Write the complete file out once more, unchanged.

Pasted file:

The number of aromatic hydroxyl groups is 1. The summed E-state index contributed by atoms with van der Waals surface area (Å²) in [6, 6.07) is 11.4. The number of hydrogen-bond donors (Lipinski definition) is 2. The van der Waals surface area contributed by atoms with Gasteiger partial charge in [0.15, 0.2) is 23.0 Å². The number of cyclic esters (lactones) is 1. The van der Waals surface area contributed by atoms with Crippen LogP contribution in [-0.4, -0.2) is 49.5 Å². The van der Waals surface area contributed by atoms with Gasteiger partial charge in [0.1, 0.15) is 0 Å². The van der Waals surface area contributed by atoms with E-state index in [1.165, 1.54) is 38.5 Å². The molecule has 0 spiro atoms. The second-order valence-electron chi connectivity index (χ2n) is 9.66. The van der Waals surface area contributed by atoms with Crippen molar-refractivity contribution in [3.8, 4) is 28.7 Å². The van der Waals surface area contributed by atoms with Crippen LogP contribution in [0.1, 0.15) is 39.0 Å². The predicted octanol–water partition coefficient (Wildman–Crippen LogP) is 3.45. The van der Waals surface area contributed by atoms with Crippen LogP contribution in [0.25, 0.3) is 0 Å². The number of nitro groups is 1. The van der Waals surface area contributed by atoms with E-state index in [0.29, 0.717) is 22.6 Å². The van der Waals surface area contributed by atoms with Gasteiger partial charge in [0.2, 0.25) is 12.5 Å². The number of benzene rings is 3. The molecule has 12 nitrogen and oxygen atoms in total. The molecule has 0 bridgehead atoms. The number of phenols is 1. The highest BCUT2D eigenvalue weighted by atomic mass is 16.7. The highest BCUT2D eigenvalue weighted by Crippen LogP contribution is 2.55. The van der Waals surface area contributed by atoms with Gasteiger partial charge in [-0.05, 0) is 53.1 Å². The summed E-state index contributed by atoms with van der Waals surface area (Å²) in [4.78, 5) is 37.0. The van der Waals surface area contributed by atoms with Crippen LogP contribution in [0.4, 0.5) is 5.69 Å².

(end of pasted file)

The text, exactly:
The number of aromatic hydroxyl groups is 1. The summed E-state index contributed by atoms with van der Waals surface area (Å²) in [6, 6.07) is 11.4. The number of hydrogen-bond donors (Lipinski definition) is 2. The van der Waals surface area contributed by atoms with Gasteiger partial charge in [0.15, 0.2) is 23.0 Å². The number of cyclic esters (lactones) is 1. The van der Waals surface area contributed by atoms with Crippen LogP contribution in [-0.4, -0.2) is 49.5 Å². The van der Waals surface area contributed by atoms with Gasteiger partial charge in [0.1, 0.15) is 0 Å². The van der Waals surface area contributed by atoms with E-state index in [1.165, 1.54) is 38.5 Å². The molecule has 0 spiro atoms. The second-order valence-electron chi connectivity index (χ2n) is 9.66. The van der Waals surface area contributed by atoms with Crippen molar-refractivity contribution in [3.8, 4) is 28.7 Å². The van der Waals surface area contributed by atoms with Crippen LogP contribution in [0.1, 0.15) is 39.0 Å². The predicted octanol–water partition coefficient (Wildman–Crippen LogP) is 3.45. The van der Waals surface area contributed by atoms with Crippen LogP contribution in [0.25, 0.3) is 0 Å². The number of nitro groups is 1. The van der Waals surface area contributed by atoms with E-state index in [0.29, 0.717) is 22.6 Å². The van der Waals surface area contributed by atoms with Gasteiger partial charge in [0.2, 0.25) is 12.5 Å². The number of benzene rings is 3. The molecule has 12 nitrogen and oxygen atoms in total. The molecule has 0 bridgehead atoms. The number of phenols is 1. The highest BCUT2D eigenvalue weighted by atomic mass is 16.7. The highest BCUT2D eigenvalue weighted by Crippen LogP contribution is 2.55. The van der Waals surface area contributed by atoms with Gasteiger partial charge in [-0.05, 0) is 53.1 Å². The summed E-state index contributed by atoms with van der Waals surface area (Å²) in [4.78, 5) is 37.0. The van der Waals surface area contributed by atoms with Crippen LogP contribution in [0.4, 0.5) is 5.69 Å².